In 2015 I launched a project entitled Polish Migrants in Iceland. Mobile and Immobile Strategies of Response to the Aftermath of Economic Crisis (funded by National Science Center in Poland), which concerns the impact of economic turbulences on migrants livelihoods strategies, transformations of labour market, and the relations between mobile and immobile responses to the aftermath of global recession.
The project aims to:
- Identify and analyse social, cultural and economic strategies used by Polish migrants as responses to economic crisis in Iceland;
- Enhance theoretical and empirical understanding of Polish migrants’ formal and/or informal adaptation to contemporary conditions of Icelandic labour market;
- Investigate the relations between mobile and/or immobile livelihood strategies in crisis aftermath;
- Enhance and/or develop a scientific approach for analysing the impact of global forces and connections on migrants emplaced practices.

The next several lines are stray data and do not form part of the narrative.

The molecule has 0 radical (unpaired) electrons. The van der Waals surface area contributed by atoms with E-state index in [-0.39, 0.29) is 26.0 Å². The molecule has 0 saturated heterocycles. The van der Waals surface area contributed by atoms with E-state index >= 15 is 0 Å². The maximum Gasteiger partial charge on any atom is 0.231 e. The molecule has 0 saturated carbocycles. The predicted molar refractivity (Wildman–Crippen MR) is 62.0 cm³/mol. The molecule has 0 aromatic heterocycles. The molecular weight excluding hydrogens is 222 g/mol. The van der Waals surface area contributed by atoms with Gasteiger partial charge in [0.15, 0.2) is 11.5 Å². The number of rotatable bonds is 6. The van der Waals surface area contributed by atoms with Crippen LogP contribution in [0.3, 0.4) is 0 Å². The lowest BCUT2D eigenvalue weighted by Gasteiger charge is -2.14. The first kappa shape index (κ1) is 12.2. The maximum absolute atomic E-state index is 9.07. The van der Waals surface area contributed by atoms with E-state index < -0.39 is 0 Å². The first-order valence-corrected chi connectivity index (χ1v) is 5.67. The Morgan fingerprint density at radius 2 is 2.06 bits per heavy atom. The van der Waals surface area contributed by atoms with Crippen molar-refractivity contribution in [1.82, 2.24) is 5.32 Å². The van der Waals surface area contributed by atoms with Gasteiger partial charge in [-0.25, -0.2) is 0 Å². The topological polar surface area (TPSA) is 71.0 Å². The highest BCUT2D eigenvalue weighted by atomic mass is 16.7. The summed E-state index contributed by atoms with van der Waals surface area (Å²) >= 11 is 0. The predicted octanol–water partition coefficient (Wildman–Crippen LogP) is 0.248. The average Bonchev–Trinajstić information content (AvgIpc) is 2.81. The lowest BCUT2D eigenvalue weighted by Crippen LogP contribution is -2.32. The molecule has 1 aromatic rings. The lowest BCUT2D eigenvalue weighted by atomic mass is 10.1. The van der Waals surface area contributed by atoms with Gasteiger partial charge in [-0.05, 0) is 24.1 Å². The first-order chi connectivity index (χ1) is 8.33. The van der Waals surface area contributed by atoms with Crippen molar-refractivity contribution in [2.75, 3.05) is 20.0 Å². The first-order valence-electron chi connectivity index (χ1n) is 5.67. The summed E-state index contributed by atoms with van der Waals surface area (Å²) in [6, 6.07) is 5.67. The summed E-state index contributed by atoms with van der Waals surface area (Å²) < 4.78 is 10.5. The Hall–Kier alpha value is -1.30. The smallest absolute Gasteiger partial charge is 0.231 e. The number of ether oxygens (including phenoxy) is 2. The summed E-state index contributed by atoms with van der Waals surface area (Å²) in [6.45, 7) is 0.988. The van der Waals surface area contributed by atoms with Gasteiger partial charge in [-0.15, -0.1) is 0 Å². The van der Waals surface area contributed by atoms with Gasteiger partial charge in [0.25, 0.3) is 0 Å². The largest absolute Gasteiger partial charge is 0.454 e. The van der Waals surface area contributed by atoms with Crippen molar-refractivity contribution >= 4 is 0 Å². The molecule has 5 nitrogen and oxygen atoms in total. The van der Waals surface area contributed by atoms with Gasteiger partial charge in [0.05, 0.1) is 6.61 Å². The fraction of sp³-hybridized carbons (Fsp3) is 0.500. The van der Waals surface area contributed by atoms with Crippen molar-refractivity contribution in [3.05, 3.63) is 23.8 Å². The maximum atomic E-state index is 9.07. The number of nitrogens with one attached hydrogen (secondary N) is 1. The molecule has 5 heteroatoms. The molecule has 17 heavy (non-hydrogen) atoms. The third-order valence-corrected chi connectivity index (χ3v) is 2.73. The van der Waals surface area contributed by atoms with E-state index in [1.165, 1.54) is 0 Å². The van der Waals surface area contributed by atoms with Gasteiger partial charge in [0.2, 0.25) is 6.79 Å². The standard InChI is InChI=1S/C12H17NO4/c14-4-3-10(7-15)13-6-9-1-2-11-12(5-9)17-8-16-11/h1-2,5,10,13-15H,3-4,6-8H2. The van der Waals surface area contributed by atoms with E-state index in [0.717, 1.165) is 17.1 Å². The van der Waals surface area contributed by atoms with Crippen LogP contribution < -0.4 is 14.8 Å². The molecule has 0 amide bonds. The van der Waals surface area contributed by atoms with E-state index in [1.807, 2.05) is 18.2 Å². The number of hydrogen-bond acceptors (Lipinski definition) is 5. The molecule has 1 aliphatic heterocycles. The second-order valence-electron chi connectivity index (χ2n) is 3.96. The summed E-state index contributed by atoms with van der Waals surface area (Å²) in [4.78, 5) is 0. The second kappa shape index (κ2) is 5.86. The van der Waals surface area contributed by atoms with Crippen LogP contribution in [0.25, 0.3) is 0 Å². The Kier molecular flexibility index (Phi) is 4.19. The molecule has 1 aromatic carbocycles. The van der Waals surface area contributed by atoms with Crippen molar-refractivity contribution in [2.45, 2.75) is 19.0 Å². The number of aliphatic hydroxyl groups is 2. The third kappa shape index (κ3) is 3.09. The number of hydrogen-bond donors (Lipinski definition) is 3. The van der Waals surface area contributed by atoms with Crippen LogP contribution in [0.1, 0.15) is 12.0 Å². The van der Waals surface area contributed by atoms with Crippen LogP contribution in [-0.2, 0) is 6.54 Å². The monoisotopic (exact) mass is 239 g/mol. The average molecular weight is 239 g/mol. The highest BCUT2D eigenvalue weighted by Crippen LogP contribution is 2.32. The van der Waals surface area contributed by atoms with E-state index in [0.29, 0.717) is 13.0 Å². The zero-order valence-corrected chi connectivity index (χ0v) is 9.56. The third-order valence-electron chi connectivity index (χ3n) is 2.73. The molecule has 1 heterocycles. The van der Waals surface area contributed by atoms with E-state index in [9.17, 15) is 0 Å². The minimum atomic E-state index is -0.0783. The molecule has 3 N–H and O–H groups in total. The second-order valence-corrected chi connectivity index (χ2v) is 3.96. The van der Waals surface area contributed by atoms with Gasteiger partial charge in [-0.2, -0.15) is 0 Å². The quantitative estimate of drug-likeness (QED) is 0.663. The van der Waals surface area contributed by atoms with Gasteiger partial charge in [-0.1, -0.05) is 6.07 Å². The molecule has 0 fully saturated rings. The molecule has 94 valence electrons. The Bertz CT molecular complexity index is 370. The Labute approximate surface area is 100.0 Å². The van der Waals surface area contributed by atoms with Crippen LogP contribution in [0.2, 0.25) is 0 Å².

The project will develop the discipline and proposed subject matter by: Providing anthropological perspective to migration scholarship, which continues to be dominated by economists, demographers and sociologists. This is particularly true in Poland where the premier centres of migration studies are located within disciplines favouring analyses of quantitative data and are preoccupied with migration flows on large scale. Introducing multi-sited ethnography and novel research idea that moves beyond the binary thinking about migration and stasis by introducing both of these concepts as interconnected and interdependent. While mobility per se has already been studied, migration scholars have not yet explored its effects on different social domains and localities on a micro scale. In other words, the contemporary concern with mobility, while necessary, has made some scholars lose sight of the continued importance of place-based practices and relations between mobile and immobile subjects. Filling the empirical gap on Polish post-accession migration which is chiefly focused on the UK, Holland or Germany to the detriment of studying new destinations such as Iceland. Contributing to a wider scientific debate on the proposed subject matter as a comparative case study enriched with ethnographic details and deep analysis of the interdependencies between migration patterns and economic crisis.